The importance of online safety #1. (Security)

We are living in times of exponential technological advancement and this advancement is most noticeable in our digital lives.

Often we give up our personal information in exchange for access to some very useful tools. Tools such as Facebook and Google exchange our personal information for the services we are using, thus, making our information the product to be bought and sold.

I believe there is, inherently, nothing wrong with this exchange if governments, intelligence organisations and corporations are flowery little organisations with your best interests at heart and your data can be protected from hackers.

All this information is out there and exploitation is only a matter of will.

Using the internet without taking personal responsibility for your safety is like going to an anal party with arseless, leather, riding chaps and expecting to be able to sit comfortably after. Maybe your ass is not that interesting and you can get away with it but it’s better to wear pants just in case.

Here are just a few basic tips to help you understand some concepts and use some of the same tools I use. Part 1 is really just the basics, the bare minimum for owning a computer connected to the net. Part 2 is a little more involved and targeted to those who want to keep their rights.

I recommend reading through the links in the tips one by one and getting a reasonable understanding of each concept.

Generally just be serious about it, be vigilant don’t be lazy.

Issue: People making money off you/security

Tip 1

Use open source software

I hope to be a developer and get paid for making things but there are entire communities of heroes dedicated to making software for free.

Some examples are Linux, Firefox, WordPress and many of the programming languages used to bring you your tech. This site is made on WordPress using PHP programming language in a Firefox web browser on Ubuntu, Linux operating system, all open source software. Heroes, right?

I don’t know exactly how much safer Linux operating systems are but the system of permissions and file ownership is far more complex than windows and we can see by the graphic below that in the mind of a hacker they constitute a much smaller target at 1.7 %.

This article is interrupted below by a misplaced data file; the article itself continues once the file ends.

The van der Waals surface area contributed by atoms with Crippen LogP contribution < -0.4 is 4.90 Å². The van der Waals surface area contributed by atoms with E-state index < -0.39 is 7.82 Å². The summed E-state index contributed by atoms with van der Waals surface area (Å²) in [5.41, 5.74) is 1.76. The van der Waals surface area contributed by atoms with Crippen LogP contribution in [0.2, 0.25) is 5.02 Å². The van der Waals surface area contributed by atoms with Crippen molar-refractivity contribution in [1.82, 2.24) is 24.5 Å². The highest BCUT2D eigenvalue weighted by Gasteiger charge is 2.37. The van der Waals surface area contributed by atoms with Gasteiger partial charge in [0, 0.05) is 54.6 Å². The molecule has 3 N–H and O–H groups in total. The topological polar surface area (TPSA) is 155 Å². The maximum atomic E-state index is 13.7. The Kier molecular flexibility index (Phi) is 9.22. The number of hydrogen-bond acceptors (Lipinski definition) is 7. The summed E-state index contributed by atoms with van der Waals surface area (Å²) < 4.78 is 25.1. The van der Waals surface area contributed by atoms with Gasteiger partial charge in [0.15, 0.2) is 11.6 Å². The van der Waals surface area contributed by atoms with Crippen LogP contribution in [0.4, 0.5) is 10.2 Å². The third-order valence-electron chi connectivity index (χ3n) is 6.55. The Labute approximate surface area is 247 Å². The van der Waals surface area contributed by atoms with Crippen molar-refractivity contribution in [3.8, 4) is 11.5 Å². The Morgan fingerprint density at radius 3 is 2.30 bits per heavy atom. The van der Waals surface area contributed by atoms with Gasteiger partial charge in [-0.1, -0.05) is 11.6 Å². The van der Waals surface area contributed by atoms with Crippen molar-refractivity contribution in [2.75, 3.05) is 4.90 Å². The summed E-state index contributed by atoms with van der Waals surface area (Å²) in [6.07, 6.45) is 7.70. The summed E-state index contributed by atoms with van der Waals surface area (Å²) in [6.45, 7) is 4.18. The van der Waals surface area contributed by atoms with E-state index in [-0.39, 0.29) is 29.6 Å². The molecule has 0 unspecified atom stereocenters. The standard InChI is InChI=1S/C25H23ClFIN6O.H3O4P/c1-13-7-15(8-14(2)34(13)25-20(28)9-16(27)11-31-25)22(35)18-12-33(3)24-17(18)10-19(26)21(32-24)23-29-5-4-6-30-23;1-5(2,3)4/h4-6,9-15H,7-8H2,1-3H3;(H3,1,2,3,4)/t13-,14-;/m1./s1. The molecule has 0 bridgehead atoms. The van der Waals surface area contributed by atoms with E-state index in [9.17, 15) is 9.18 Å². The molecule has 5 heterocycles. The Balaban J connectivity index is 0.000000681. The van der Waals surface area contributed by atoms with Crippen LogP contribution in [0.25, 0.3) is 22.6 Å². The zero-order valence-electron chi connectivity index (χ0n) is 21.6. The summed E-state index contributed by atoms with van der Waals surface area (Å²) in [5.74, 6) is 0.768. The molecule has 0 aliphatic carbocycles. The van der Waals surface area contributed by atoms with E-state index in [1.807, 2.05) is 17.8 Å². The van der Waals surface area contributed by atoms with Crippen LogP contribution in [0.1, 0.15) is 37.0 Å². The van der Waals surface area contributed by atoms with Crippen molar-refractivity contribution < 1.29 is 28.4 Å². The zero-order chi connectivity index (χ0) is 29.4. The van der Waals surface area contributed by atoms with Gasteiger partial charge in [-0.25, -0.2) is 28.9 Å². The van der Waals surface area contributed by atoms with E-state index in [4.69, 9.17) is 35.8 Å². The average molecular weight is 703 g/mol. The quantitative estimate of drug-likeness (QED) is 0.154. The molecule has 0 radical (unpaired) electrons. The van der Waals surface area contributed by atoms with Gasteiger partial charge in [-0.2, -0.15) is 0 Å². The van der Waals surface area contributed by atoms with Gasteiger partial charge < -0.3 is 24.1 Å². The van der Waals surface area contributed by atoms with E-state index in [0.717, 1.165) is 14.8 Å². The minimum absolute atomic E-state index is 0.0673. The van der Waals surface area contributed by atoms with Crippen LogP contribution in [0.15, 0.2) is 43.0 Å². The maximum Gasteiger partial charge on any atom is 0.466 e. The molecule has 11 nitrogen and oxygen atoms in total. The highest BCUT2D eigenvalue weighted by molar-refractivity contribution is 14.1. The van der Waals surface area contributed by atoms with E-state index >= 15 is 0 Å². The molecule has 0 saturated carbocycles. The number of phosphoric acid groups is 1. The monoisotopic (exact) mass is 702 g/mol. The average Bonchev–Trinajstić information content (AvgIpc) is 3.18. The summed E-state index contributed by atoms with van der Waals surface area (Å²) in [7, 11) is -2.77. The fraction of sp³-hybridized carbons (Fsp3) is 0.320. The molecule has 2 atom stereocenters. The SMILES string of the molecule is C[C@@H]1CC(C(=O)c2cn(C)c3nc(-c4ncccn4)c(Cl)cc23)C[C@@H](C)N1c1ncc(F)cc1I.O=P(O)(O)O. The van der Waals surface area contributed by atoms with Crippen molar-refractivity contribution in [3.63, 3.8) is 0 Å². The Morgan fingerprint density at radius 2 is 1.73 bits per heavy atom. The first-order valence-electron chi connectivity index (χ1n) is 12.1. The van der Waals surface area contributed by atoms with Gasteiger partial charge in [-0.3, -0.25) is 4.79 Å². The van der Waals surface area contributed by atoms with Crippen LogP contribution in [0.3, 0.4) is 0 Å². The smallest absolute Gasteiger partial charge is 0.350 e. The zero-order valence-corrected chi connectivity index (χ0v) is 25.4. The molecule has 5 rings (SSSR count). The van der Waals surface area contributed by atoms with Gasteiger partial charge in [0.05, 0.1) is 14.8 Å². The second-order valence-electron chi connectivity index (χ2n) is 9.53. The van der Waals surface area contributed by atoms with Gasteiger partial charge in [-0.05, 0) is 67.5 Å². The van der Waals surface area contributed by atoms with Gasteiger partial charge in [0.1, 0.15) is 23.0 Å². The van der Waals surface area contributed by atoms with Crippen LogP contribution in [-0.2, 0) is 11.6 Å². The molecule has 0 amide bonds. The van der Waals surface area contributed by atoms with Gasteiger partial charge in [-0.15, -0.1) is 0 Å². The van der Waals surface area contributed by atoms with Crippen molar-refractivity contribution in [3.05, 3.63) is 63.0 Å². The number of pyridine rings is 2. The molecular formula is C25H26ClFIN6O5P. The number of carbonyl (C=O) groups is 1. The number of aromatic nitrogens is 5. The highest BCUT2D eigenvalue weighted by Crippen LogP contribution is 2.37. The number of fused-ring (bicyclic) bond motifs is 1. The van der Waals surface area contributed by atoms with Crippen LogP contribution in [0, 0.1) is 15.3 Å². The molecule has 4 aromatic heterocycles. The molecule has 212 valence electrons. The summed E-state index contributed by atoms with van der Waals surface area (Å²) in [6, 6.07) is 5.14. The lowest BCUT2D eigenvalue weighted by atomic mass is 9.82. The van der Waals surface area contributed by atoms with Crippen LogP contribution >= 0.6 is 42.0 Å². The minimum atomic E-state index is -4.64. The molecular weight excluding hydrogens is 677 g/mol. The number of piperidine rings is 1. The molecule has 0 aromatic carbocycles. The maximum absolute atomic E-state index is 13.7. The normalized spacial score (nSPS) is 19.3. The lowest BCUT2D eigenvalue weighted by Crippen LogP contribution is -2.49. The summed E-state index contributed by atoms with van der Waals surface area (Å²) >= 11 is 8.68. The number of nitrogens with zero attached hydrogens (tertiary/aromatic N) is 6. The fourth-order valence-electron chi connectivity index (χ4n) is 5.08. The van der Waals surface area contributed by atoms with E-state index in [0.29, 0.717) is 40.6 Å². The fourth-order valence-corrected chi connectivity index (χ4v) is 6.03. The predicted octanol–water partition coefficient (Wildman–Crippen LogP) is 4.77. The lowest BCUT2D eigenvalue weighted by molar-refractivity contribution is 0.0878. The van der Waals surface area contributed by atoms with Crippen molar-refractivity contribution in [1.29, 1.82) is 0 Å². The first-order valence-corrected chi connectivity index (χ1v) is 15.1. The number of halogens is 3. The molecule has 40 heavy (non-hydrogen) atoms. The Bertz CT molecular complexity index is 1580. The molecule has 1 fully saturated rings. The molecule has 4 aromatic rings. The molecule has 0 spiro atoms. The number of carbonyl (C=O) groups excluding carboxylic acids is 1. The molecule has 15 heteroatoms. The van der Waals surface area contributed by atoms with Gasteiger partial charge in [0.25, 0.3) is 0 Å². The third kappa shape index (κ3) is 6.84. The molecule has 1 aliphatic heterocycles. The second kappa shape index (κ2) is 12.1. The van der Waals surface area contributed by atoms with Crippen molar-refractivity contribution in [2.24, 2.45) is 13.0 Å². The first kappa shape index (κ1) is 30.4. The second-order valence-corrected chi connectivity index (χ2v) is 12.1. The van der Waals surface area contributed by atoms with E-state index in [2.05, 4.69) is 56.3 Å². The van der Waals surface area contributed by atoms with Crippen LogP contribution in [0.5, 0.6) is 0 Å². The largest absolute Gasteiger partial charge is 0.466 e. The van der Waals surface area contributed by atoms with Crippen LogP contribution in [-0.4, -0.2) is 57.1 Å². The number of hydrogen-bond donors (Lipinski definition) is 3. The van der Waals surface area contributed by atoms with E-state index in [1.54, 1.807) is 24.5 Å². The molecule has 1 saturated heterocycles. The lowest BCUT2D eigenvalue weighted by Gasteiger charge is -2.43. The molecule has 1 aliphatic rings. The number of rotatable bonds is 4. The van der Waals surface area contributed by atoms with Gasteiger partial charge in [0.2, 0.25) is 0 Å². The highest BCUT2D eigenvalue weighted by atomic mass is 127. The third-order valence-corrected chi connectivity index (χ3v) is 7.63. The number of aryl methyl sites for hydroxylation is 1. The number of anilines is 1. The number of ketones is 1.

Although if you find this article useful you will probably find Linux operating systems quite the learning curve, worth it in my opinion. Data from Wikipedia. 

Can we get an open source brewery?

Tip 2


If you haven’t already, find an adblocker plugin for your browser to remove annoying advertising banners.

Here is one for Firefox web browser

Issue: Securing your machine

Tip 3


You always want to be running your computer behind a firewall. Basically, a firewall decides what, on your machine can communicate with the outside world.

Your operating system usually has one but they are often included in anti-virus packages. I recommend that you check yours to see what programs are communicating to places outside of your system. Do not allow anything you are unsure of to send and receive data. If you don’t know what it does do a search ffs.

Tip 4

Anti-virus/malware software

Everybody wants to rip you off, use your computer to attack somebody else or just Fk with your $x#t

I actually recommend paying some money for this, however, I personally don’t. Apparently, in the U.K your bank will provide one free

For those who don’t want to pay, here is what I do (on my windows machine):

AVGFree is a decent free antivirus software. Annoyingly it harasses you pay for the paid version, but it’s the price you pay.

I combine it with another free malware program.,0301-324.htmlP/3000-8022_4-10122137.html

Although controversial, and I need to do my homework on this one, I clean my computer registry with Ccleaner.

Basically, it finds and deletes old and temporary files from your system freeing up space and speeding up the antivirus scans. This can be done manually (do a search) but “Ain’t nobody got time fo’ dat”.

Issue: Passwords

Tip 5

Get your shit together with passwords

1234, password, pa55w0rd, Tr3vor81, qwerty, or the same password on multiple sites.

No, no, NO and no! Go back and change it all NOW!

If you aren’t aware of a password cracking technique called brute forcing you should be.

In short, This attack is basically “a hit and try” until you succeed. You use software to shoot hundreds of combinations of usernames and passwords at a login page until you get hits. You can find for free or buy on the dark-web massive libraries of combinations and previously successful login/password combinations(don’t use the same password for multiple sites). Combine this with the sheer computational power of modern computers and you have an issue.

Here are some fascinating videos:

How it’s done(basically a guy doing what I talked about above).

How to choose a good password:

In summary: Use over eight characters, a combination of uppercase, and lowercase letters, symbols and numbers,  while avoiding common words and names. Use 2 step verification wherever possible.

What is 2 step verification?

Basically where you link a phone number and or email address to your account and you need to verify any important action that happens on your account by link, SMS or smartphone application.

More here

In Part 2 we will continue with security namely VPNs and using your computer on unsecured networks.

Then we begin with something “they” the Jews, communist jew,  globalists, Kenyan muslim, shariaists nazis or whoever your paranoiac flavour of the day does not want you to know about, “PRIVACY”.

We will also cover Tor, secure apps for communication and the dark web.


Also, please if you disagree or want to add something please do so in the comments.


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